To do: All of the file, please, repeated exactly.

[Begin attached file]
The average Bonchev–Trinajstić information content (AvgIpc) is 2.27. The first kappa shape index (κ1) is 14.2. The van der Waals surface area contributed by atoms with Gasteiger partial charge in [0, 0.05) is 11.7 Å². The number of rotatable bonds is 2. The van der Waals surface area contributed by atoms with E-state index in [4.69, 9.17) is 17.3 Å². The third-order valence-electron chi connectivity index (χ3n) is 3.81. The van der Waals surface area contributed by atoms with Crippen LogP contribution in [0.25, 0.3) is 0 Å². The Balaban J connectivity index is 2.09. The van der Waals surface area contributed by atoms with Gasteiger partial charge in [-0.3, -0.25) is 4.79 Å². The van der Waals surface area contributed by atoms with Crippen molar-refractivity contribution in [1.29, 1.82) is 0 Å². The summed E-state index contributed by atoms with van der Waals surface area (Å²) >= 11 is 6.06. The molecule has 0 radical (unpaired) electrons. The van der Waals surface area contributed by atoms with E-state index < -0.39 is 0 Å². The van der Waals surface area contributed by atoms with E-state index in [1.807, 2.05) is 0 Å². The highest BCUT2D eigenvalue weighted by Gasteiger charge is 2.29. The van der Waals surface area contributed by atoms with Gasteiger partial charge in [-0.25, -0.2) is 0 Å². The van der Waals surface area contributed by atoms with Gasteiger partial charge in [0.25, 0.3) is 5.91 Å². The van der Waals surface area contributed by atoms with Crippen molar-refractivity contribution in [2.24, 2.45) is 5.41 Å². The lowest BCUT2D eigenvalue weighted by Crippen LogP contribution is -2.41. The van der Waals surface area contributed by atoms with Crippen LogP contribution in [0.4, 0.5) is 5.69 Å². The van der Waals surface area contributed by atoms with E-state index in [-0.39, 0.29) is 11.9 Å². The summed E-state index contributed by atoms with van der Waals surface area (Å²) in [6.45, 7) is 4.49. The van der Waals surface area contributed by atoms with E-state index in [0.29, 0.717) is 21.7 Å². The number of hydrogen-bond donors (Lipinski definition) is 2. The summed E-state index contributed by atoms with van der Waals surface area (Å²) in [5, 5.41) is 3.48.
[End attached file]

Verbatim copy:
The average Bonchev–Trinajstić information content (AvgIpc) is 2.27. The first kappa shape index (κ1) is 14.2. The van der Waals surface area contributed by atoms with Gasteiger partial charge in [0, 0.05) is 11.7 Å². The number of rotatable bonds is 2. The van der Waals surface area contributed by atoms with E-state index in [4.69, 9.17) is 17.3 Å². The third-order valence-electron chi connectivity index (χ3n) is 3.81. The van der Waals surface area contributed by atoms with Crippen LogP contribution in [0.25, 0.3) is 0 Å². The Balaban J connectivity index is 2.09. The van der Waals surface area contributed by atoms with Gasteiger partial charge in [-0.3, -0.25) is 4.79 Å². The van der Waals surface area contributed by atoms with Crippen molar-refractivity contribution in [1.29, 1.82) is 0 Å². The summed E-state index contributed by atoms with van der Waals surface area (Å²) >= 11 is 6.06. The molecule has 0 radical (unpaired) electrons. The van der Waals surface area contributed by atoms with E-state index < -0.39 is 0 Å². The van der Waals surface area contributed by atoms with E-state index in [1.807, 2.05) is 0 Å². The highest BCUT2D eigenvalue weighted by Gasteiger charge is 2.29. The van der Waals surface area contributed by atoms with Gasteiger partial charge in [-0.25, -0.2) is 0 Å². The van der Waals surface area contributed by atoms with Gasteiger partial charge in [0.25, 0.3) is 5.91 Å². The van der Waals surface area contributed by atoms with Crippen molar-refractivity contribution in [2.24, 2.45) is 5.41 Å². The lowest BCUT2D eigenvalue weighted by Crippen LogP contribution is -2.41. The van der Waals surface area contributed by atoms with Crippen LogP contribution in [0.4, 0.5) is 5.69 Å². The van der Waals surface area contributed by atoms with E-state index in [-0.39, 0.29) is 11.9 Å². The summed E-state index contributed by atoms with van der Waals surface area (Å²) in [6.45, 7) is 4.49. The van der Waals surface area contributed by atoms with E-state index in [0.29, 0.717) is 21.7 Å². The number of hydrogen-bond donors (Lipinski definition) is 2. The summed E-state index contributed by atoms with van der Waals surface area (Å²) in [5, 5.41) is 3.48.